An Emotional Shatner Sees Life, Death In Blue Earth And Black Space

William Shatner aboard Blue Origin’s New Shepard capsule
William Shatner, who portrayed Capt. James T. Kirk in the “Star Trek” TV and movie franchise, got a real glimpse of space as a passenger aboard Blue Origin’s New Shepard capsule.
Credit: Blue Origin

In 1966, as the U.S. and the Soviet Union raced to land men on the Moon, William Shatner, a 35-year-old Canadian actor, assumed the role of Capt. James T. Kirk in the science-fiction TV series “Star Trek.”

In command of the USS Enterprise, Shatner led a cast that depicted the use of advanced space technology—replicators, tricorders, faster-than-light travel—to explore a multicultural, multiracial universe. Six weeks after the 79th and final episode of the original series aired, the Apollo 11 astronauts lifted off for the Moon.

  • Actor struck by blue of Earth
  • “You’re through it in an instant”

Shatner—divorced, broke—did not think much of the space program at the time, but as the “Star Trek” franchise grew, Kirk became his fictional doppelganger. 

Fifty-five years later, the roles reversed, and it was Shatner, not Kirk, heading into space, courtesy of sci-fi aficionado Jeff Bezos, founder and financier of the Blue Origin space company.

When Blue Origin’s New Shepard capsule returned from its autonomous 10-min. ride into suborbital space on Oct. 13, the company’s second flight with passengers aboard, Bezos was there to open the hatch, greet the crew and hear Shatner’s first words.

It was the depth and shine of blue light radiating from Earth that hit Shatner first, a visceral experience triggered by the contrast with black space. 

“The covering of blue, this sheet, this blanket, this comforter of blue that we have around us—we think, ‘Oh, that’s blue sky,’ . . . and then you rip off the sheet and you’re looking in blackness, black, ugliness,” Shatner told Bezos.

The conversation was broadcast as part of Blue Origin’s live mission coverage.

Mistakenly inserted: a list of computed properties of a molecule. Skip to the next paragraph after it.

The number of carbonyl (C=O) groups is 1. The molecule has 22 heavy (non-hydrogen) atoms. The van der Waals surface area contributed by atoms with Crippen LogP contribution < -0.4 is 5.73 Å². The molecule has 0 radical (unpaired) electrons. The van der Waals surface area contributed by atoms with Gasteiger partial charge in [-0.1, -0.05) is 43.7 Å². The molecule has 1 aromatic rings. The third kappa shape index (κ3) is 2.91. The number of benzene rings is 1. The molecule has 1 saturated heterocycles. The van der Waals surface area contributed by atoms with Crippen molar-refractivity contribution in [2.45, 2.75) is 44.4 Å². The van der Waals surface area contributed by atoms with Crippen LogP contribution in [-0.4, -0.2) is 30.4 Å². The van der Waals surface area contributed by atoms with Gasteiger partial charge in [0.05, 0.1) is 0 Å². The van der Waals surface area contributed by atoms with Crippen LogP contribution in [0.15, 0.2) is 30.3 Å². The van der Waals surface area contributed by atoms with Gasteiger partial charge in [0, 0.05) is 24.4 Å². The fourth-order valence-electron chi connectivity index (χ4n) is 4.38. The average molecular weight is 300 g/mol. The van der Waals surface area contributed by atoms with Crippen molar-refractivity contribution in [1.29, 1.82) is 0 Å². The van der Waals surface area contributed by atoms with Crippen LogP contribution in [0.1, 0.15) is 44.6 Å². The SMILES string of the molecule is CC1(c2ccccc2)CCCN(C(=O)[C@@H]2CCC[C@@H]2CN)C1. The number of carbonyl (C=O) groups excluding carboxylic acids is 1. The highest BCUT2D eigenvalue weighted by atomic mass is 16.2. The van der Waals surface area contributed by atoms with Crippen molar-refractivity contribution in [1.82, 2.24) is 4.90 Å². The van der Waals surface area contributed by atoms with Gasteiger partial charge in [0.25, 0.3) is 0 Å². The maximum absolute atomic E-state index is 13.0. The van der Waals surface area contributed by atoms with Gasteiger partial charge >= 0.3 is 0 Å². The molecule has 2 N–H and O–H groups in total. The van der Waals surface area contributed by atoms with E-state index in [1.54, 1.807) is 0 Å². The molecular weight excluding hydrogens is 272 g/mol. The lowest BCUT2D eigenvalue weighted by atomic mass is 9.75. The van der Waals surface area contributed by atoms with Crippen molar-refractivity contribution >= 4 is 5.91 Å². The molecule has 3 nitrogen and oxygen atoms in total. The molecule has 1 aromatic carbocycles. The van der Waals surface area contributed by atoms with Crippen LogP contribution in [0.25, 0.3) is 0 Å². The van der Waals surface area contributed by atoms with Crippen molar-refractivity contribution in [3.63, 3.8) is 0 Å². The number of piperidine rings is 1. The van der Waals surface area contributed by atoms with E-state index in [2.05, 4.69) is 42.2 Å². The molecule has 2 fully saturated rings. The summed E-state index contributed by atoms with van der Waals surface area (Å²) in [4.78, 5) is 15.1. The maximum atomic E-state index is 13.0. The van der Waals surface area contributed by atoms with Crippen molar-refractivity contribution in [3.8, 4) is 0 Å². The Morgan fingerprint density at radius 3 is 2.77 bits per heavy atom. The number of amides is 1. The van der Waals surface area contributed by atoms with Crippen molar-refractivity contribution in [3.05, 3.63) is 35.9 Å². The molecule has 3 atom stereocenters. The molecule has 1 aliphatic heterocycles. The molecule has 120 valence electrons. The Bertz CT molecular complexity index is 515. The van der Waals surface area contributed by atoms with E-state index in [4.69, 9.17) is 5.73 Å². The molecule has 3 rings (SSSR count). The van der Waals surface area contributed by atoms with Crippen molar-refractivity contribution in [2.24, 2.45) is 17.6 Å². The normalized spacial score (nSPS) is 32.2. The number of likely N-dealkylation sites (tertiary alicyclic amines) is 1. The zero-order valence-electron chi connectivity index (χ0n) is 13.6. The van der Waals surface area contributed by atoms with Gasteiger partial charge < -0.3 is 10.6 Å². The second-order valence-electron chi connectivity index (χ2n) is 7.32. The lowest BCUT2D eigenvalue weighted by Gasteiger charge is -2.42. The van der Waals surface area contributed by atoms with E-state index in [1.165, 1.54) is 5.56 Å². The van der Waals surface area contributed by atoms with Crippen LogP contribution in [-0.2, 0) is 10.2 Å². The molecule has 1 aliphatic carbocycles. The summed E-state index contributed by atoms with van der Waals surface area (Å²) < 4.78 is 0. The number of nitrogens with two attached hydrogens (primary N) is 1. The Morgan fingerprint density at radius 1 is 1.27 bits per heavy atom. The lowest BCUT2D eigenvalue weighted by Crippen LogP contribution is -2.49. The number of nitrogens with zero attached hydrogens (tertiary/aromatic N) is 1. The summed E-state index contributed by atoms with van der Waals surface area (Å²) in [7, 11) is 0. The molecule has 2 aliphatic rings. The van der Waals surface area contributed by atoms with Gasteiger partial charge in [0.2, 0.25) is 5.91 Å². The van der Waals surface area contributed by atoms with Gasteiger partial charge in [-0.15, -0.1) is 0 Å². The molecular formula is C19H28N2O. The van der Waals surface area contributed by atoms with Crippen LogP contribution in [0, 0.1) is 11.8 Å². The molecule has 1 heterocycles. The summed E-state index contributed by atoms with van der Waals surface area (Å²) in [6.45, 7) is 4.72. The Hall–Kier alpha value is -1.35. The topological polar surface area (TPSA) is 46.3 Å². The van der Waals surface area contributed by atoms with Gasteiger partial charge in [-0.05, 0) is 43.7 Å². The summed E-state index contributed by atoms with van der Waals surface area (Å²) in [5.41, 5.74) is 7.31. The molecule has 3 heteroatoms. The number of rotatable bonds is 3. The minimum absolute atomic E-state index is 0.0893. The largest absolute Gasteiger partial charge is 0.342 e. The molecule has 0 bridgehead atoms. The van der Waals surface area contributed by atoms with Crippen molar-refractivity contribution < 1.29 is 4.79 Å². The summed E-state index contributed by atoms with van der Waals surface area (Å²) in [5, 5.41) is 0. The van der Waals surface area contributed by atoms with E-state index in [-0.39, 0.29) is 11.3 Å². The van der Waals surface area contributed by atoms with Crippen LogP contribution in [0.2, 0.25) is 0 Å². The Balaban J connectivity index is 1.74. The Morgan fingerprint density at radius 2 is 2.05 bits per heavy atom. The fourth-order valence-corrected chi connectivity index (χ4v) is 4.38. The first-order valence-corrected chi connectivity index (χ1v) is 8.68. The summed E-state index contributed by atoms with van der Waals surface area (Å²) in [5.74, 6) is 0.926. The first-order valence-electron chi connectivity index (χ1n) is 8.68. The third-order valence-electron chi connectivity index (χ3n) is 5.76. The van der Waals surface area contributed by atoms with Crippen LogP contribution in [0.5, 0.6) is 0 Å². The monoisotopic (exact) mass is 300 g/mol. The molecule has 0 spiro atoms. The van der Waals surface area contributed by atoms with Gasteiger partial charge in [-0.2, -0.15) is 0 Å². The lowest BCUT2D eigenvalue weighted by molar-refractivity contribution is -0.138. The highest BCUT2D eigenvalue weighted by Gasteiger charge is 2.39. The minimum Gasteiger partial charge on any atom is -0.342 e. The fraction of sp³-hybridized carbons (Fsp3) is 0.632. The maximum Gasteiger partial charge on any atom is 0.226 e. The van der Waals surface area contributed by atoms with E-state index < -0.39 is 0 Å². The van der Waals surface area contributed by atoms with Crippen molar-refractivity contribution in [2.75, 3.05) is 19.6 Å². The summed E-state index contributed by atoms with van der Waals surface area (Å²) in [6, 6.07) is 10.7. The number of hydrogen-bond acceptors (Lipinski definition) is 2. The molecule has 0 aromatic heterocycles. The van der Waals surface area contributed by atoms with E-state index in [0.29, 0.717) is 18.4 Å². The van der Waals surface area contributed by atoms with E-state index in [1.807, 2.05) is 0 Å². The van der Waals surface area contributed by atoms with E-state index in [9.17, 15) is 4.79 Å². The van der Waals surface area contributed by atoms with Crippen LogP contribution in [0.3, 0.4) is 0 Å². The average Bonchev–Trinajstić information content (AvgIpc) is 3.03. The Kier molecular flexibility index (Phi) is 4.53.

“You look down, and there’s the blue. And it’s the black up there,” Shatner said. “There is mother, Earth and comfort. And there . . . is there death? Is that the way death is?

“It was so moving to me,” Shatner added. “This experience is something unbelievable.”

Shatner noted the effects of microgravity—“My stomach went up and I thought: ‘God, this is so weird,’”—but he quickly returned to his observations of Earth.

“This covering of blue, this is what I never expected,” he told Bezos. “There is this pillow, this soft blue. [You] look at the beauty of that color, and it’s so thin. You’re through it in an instant . . . and you’re into black.

“What I would love to do is to communicate as much as possible the jeopardy, the vulnerability of . . . this air, which is keeping us alive,” Shatner said. “It’s thinner than your skin. It’s immeasurably small when you think in terms of the universe. I am overwhelmed. I had no idea.” 

A few hours later, the actor and his crewmates—Blue Origin Vice President Audrey Powers and paying passengers Chris Boshuizen and Glen de Vries—met with reporters at the edge of the pad where the New Shepard propulsion module touched down after sending them to space.

Asked if he would want to fly again, Shatner replied, “I am so filled with such emotion and the feeling of [a] novel experience, I don’t want to dissipate, dilute, it by thinking of another journey.”

Shatner was Bezos’ third guest to experience spaceflight. Bezos invited his brother, Mark Bezos, and aviation pioneer Wally Funk to accompany him aboard the New Shepard for Blue Origin’s first crewed flight in July. Three paying passengers and one company employee also have flown. Another four yet-to-be-named passengers are expected to fly in December. 

Blue Origin plans to begin flying six-passenger crews next year. The company has not disclosed pricing.

Irene Klotz

Irene Klotz is Senior Space Editor for Aviation Week, based in Cape Canaveral. Before joining Aviation Week in 2017, Irene spent 25 years as a wire service reporter covering human and robotic spaceflight, commercial space, astronomy, science and technology for Reuters and United Press International.